When a well-known mark is adopted by someone other than the registered proprietor, a consumer of average intelligence and imperfect recollection might consider it an extension of the brand. This can result in a dilution of the goodwill and reputation enjoyed by the well-known trademark, which in turn can lead to confusion and deception. This issue was recenty addressed in a hearing before the Chennai IP Appellate Board.
In March 2008 the Single Judge Bench of the Delhi High Court declined to grant an interim injunction to Roche against Cipla and its production of the drug Erlotinib. Instead, the court found in favour of Cipla's claim of patent invalidity and took into account the public interest in the drug. On appeal, the matter was heard by the Division Bench of the High Court.
Section 95 of the Trademarks Act 1999 prescribes certain conditions that must be met before interim orders are handed out in appeal proceedings. In a recent case before the Ahmedabad IP Appellate Board these conditions were the subject of consideration.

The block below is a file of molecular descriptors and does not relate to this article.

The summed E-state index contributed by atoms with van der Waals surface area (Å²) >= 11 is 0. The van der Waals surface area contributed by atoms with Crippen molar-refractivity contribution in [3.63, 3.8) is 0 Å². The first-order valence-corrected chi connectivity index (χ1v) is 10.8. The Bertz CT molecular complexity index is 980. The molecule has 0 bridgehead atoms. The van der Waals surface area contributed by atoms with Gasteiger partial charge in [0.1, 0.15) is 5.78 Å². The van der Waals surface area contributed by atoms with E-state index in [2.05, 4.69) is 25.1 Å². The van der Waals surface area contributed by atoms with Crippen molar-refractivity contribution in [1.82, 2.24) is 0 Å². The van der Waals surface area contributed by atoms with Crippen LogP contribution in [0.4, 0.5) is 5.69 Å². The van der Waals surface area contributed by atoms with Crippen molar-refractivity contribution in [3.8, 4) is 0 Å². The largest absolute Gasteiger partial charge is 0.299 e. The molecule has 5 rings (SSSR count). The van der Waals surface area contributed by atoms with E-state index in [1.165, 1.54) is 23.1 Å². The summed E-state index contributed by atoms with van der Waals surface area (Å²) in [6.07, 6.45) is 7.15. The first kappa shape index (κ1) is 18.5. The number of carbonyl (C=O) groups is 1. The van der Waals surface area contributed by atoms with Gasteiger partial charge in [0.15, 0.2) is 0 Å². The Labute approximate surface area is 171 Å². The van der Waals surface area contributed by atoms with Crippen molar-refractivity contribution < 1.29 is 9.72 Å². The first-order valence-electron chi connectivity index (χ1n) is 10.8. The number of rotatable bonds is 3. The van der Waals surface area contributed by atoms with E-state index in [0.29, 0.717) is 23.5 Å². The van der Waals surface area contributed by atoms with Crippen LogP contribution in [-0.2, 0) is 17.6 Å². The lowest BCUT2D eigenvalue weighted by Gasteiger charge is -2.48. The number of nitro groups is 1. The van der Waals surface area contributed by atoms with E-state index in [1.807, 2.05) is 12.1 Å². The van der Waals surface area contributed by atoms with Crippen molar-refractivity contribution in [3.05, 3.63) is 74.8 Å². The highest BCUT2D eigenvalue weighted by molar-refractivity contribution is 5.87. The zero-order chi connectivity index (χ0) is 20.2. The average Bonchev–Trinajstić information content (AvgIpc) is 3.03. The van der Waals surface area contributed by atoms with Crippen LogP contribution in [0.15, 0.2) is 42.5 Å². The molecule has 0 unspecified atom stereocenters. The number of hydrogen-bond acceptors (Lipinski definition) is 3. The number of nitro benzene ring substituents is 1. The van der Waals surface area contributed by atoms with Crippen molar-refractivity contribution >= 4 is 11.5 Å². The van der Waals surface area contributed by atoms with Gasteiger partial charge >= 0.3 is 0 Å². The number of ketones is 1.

Swiss drug major F Hoffman-La Roche has successfully defeated post-grant oppositions filed by pharmaceutical major Wockhardt and Mumbai-based civil society group Sankalp to secure a patent for its hepatitis drug Pegasys. Thus, Pegasys has become the first drug to obtain a product patent since the new patent regime became operational in 2005.
Geographical indications reflect the legislature's attempt to protect traditional art forms and products which have certain unique characteristics that are specific to a region or locality, or which owe their origins to that region. India has a rich wealth of traditional arts, crafts and food products which deserve protection. As such, more and more items are being added to the Geographical Indications Registry.
Although the Copyright Act 1957 provides an inclusive definition of the term 'literary works', it does not set down which works are deemed to be literary. However, the explanatory notes state that the term includes all works expressed in writing, regardless of literary merit. Thus, the definition is not exhaustive and all literary works satisfying the criterion of originality are entitled to protection.
In a dispute over the infringement of copyright in Dififile software, interesting questions arose as to whether the Indian courts have the power to prevent a person from pursuing lawfully instituted proceedings and whether such an injunction would amount to staying the proceedings of that court.